Rabbis over the centuries have taken a close look at this second set of tablets – the tablets we actually received, and through midrashic lenses they found many possible deeper lessons in the Torah’s account of this cosmic do-over. Some of the sages looked at this phrase, “p’sal lecha,” and considered how the Hebrew verb p’sal — to carve — could be read in different ways and offer up different meanings. One tradition states that the phrase, “p’sal lecha,” “carve for yourself,” actually hints at a different meaning. Instead of God saying to Moses, “carve for yourself” these two new stone tablets, if you read instead of the Hebrew word p’sal the related word pesolet, which means “leftovers,” then what you end up with is God saying to Moses, “the leftovers are for you.” What leftovers is God talking about? This midrash teaches that God was referring to the leftover bits and pieces of the highly valuable stone material that the first set of tablets were made up of. As God carved the letters into that first holy set of tablets, little bits and pieces of the stone fell onto the ground, and, according to this midrash, God told Moses to scoop them up and keep them, and sell them. The midrash says that Moses did just that, and in fact became very wealthy in the process!  But then the sages add that Moses, being Moses, didn’t care for the wealth or need it.  Continue reading “D’var Torah – Ki Tissa 5769 (2009) – Exodus 30:11 – 34:35”

Anger is not my friend, but I am so f*&%ing angry

I’m really struggling with anger – I guess my own personal brand of anger that is actually part of a cycle of thoughts & feelings I’ve churned and repeated most of my life. My counselor of the past 12 years – who is one of the most dear friends I have – taught me long ago the bit about anger being a secondary emotion, and that before we feel anger first we feel something else, however briefly. Usually the primary emotion is fear, though it can also be sadness, disappointment, anxiety, or some cocktail of all of these.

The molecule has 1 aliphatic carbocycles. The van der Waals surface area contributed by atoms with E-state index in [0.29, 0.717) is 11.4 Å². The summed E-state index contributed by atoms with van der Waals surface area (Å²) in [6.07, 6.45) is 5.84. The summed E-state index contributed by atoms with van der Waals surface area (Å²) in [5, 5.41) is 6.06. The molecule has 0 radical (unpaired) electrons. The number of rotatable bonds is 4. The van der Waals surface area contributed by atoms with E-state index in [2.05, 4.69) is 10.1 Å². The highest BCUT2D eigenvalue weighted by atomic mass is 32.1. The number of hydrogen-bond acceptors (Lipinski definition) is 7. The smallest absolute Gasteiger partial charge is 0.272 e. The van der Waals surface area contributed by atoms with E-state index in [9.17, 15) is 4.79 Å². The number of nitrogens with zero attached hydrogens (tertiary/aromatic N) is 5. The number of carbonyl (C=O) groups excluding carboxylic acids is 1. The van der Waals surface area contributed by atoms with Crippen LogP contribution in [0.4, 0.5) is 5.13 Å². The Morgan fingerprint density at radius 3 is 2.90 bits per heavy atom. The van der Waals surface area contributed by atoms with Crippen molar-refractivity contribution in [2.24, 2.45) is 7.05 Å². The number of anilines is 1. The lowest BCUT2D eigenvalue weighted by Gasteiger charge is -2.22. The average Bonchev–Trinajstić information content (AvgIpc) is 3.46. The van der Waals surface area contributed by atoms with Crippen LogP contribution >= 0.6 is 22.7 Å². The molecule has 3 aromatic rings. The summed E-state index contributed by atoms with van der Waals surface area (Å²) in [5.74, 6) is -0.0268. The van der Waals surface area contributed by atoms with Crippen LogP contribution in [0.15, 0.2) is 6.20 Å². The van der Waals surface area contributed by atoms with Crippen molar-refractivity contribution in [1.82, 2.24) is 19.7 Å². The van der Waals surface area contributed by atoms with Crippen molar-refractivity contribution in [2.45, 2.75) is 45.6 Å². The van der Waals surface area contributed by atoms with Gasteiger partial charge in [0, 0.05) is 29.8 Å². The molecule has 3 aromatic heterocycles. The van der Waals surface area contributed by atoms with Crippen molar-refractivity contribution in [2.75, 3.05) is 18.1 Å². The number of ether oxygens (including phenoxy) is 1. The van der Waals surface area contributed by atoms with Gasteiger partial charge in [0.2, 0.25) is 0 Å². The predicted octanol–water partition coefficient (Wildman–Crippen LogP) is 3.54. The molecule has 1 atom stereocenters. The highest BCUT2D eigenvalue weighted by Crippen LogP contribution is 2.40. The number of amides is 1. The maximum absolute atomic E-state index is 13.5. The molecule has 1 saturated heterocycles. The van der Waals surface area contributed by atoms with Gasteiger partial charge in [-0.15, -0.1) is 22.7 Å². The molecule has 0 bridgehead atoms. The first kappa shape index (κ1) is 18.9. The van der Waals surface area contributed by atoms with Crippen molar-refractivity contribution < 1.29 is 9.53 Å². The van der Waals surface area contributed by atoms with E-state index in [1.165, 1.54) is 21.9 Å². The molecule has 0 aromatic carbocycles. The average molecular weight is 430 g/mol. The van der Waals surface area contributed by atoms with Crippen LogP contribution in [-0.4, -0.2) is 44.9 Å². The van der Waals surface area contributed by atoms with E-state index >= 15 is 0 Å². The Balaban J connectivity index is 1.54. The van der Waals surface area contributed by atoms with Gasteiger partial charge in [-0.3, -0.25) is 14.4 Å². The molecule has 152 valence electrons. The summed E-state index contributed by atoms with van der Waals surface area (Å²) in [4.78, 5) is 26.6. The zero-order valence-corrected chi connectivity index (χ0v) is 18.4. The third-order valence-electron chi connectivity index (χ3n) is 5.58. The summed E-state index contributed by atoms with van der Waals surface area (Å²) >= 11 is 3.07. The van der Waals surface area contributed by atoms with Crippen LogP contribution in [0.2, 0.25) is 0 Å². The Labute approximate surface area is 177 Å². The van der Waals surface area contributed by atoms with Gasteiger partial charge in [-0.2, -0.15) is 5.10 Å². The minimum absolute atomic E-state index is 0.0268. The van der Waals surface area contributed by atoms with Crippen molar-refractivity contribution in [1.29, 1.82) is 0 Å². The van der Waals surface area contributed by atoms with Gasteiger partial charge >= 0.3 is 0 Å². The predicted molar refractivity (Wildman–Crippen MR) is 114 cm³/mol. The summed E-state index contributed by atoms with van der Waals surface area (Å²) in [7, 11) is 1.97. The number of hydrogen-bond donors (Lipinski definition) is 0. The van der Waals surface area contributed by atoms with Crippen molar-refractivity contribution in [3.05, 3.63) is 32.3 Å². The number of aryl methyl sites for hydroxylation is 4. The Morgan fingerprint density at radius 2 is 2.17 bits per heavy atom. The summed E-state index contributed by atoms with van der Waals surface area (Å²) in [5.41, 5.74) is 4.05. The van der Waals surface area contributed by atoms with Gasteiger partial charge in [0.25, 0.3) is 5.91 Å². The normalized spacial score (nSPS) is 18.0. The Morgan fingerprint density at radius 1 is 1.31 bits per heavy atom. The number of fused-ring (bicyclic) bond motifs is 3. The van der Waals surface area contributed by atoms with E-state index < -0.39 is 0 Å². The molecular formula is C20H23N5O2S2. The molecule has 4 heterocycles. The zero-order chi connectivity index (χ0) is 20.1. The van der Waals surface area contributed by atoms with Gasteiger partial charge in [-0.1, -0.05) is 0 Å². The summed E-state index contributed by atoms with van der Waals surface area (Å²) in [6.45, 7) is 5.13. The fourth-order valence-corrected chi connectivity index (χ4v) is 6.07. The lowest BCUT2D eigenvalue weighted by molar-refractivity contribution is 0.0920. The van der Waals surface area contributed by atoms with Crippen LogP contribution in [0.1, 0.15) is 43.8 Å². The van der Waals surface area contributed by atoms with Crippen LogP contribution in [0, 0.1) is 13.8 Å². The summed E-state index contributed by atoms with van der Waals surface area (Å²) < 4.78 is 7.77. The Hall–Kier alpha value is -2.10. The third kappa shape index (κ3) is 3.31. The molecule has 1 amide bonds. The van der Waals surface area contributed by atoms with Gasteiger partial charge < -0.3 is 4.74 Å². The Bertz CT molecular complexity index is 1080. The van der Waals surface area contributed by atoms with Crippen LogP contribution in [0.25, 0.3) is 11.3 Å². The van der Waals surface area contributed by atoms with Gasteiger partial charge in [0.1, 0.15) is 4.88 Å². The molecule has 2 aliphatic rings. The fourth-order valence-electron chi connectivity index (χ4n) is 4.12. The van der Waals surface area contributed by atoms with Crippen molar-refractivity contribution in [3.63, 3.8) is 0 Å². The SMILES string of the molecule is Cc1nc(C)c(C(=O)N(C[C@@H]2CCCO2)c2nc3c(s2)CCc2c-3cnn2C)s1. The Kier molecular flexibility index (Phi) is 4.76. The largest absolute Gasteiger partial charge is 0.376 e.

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The “Anger Iceberg” of Power Point presentation fame.

Of course, there’s the kind of anger that flashes in life-or-death, fight-or-flight situations, which is an evolutionary advantage & survival skill, but that’s not the kind of anger I’m talking about. I’m talking about walking around, day by day, doing good work at my job, being a good parent (mostly), and spending way too much time feeling worried, afraid, and anxious about the future – and after a while, that swirl of discomfort blossoms into anger. An anger that I carry around and then do things with that probably aren’t helpful.

Fortunately, the kinds of stupid things I do with this anger aren’t the kinds of things that involve physical violence or wanton destruction. They’re more along the lines of posting FB responses in an angry tone to total strangers I disagree with on political issues. Yeah, I know – ooh, very scary.

In the Talmud, ancient rabbis compare the act of dwelling in anger as a form of idolatry. (For those who like to look stuff like this up, visit BT Shabbat 105b). Then there’s this oft-quoted passage:

Continue reading “Anger is not my friend, but I am so f*&%ing angry”